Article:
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Zorba

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Reply with quote  #1 
I know this has been discussed pretty much "everywhere" for decades - and the answer is "Nobody really knows..."

I've been doing some research - and vastly expanding my listing of JA/JC numbers as a consequence - and I have a theory, esp. about the under reported JC numbers.

Its my belief at this time, that the "C" means "Casting" or "Caster" - in all the samples I've seen, said number has always been cast in, whereas the JA numbers are always stamped or inked (or even badged). Perhaps "A" means "Assembly" or "Assembler"...

Comments? If anybody can come up with examples of non-cast JC, or cast JA, I'm all ears - and I know this group is the one to ask! Let's see if we-as-a-team can shoot this one down - perhaps its already been considered sometime...

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victrola

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Reply with quote  #2 
Let me clarify what you do, and don't, mean.

I assume you are not talking about Singer serial numbers.

Singer had a factory at "St. John's, Quebec". If you are looking for this city on a current map, look for Saint-Jean-sur-Richelieu, but the factory no longer stands. Singer sewing machines with serial numbers starting with JA, JB, JC, JD, and JE came from the St. John's factory (refs: ISMACS, Sewalot, Singersewinginfo). These were issued sequentially - JA is older than JB, etc. According to the last site, in the first years of the factory's history (1904-1924), the serial numbers were issued by the Elizabethport factory in New Jersey, USA, and start with H, D, or G. The JA numbers start in 1924, consistent with the other sites.

Perhaps you are talking instead about serial numbers of Japanese clones?
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Jim/Steelsewing

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Reply with quote  #3 
Quote:
Originally Posted by victrola

Perhaps you are talking instead about serial numbers of Japanese clones?


Or, perhaps he speaks of Japanese made sewing machine et al, since the vast majority of machines made in Japan were not 'clones'. Nelco, Morse, Dressmaker, Kenmore, White, Remington... and the list goes on and on of high quality, very durable, and often very inventive products that often out sewed and out performed competing products made in other parts of the world.

Maybe he meant those?

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Cari-in-Oly

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Reply with quote  #4 
I stopped looking at JC #s when I stopped looking at the JA-JC list on the Vintage Japanese Yahoo group. There was no oversight on that group and anybody could, and did, add #s however they wanted to the list and consequently, it's full of errors. I've always used Bill Holmans list as a guide and even it has many unknown manufacturers.
There's a group on Facebook that has links to some long articles someone wrote about Japanese machines and the manufacturers. They're a good read, unless you already know a thing or two and then you can spot the errors and misconceptions in those too. There is so much info out there that it can be hard to figure out what is true and what isn't unless you've been researching a long time. I'm constantly amazed at what I find just about the one brand I love, I still learn something new all the time.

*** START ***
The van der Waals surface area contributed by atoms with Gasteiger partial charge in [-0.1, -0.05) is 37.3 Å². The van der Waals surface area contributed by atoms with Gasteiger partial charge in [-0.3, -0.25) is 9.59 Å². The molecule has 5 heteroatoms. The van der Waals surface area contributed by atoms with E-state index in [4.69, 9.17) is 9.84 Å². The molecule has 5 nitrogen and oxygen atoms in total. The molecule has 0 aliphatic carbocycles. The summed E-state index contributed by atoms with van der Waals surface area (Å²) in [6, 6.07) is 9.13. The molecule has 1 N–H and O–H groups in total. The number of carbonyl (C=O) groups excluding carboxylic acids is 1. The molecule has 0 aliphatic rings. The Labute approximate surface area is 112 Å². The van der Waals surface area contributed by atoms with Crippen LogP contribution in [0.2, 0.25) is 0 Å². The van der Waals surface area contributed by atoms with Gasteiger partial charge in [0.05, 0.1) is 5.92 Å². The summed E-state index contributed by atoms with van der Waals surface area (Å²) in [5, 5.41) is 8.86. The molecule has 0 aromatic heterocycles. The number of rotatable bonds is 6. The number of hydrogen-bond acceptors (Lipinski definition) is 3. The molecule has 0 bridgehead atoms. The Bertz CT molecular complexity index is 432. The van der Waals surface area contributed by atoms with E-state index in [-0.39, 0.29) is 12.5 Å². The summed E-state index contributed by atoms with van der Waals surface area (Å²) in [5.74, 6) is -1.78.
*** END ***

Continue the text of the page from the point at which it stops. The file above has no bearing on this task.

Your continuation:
I think your theory is as good as anyone elses, maybe better.

Cari

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ThayerRags

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Reply with quote  #5 
I’ve been hearing the “JA” and “JC” discussion for well over a decade now, but I never have had much interest in it.  I didn’t even record that information in my spreadsheet much.  I have always figured that eventually, some Japanese sewing machine collector would let us all know what the scoop is on them.  Are there no Japanese SM collectors?  Wouldn’t a Japanese collector have a better chance of digging up the information?  Maybe not.

Anyway, I don’t mind helping with the research when I can.  I found three notes in my spreadsheet to add:
DRESSMAKER 600 (no ser info found) SS ZZ CAM, JC12 CAST INTO BASE, JA61 PAINTED UNDER FRONT
UNIVERSAL ZIGZAG SHUTTLE, Ser#JA47 4070, SS ZZ, JC34 CAST IN BASE
UNIVERSAL ZIGZAG SHUTTLE, Ser#JA47 69463, SS ZZ, JC34 CAST IN BASE

The bottom 2 zigzag shuttle machines have a long shuttle like a Singer 27.  The bottom one is a solid heavy little machine, but its bed size is only 6.5”x12”.  They both have serial numbers that start with “JA”, but I don’t have any notes about painted “JA” numbers.

CD in Oklahoma

Machine406_01.jpg 
Machine398_01.jpg 
Machine396_01.jpg 


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Zorba

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Reply with quote  #6 
Thanx CD, I've added those to my list. I had JA-47, but not "Universal" associated with it, the others are new.

I started with the unmaintained Japanese sewing machine group's list, added another one to it, and have been verifying and adding. I've been able to verify quite a bit of it, but certainly not all of it.

It started with a Riccar that I had that had both JA and JC numbers undocumented, and I've been going through eBay looking for Japanese SMs with pix of JA and/or JC numbers, and adding those. The list is starting to become quite large. Seeing how the numbers were applied lead me to my speculation as to possible use.

I've seen (underbed) badged "JA-xx" with room for a serial number to be stamped on, that wasn't - so that's consistent with your Universals.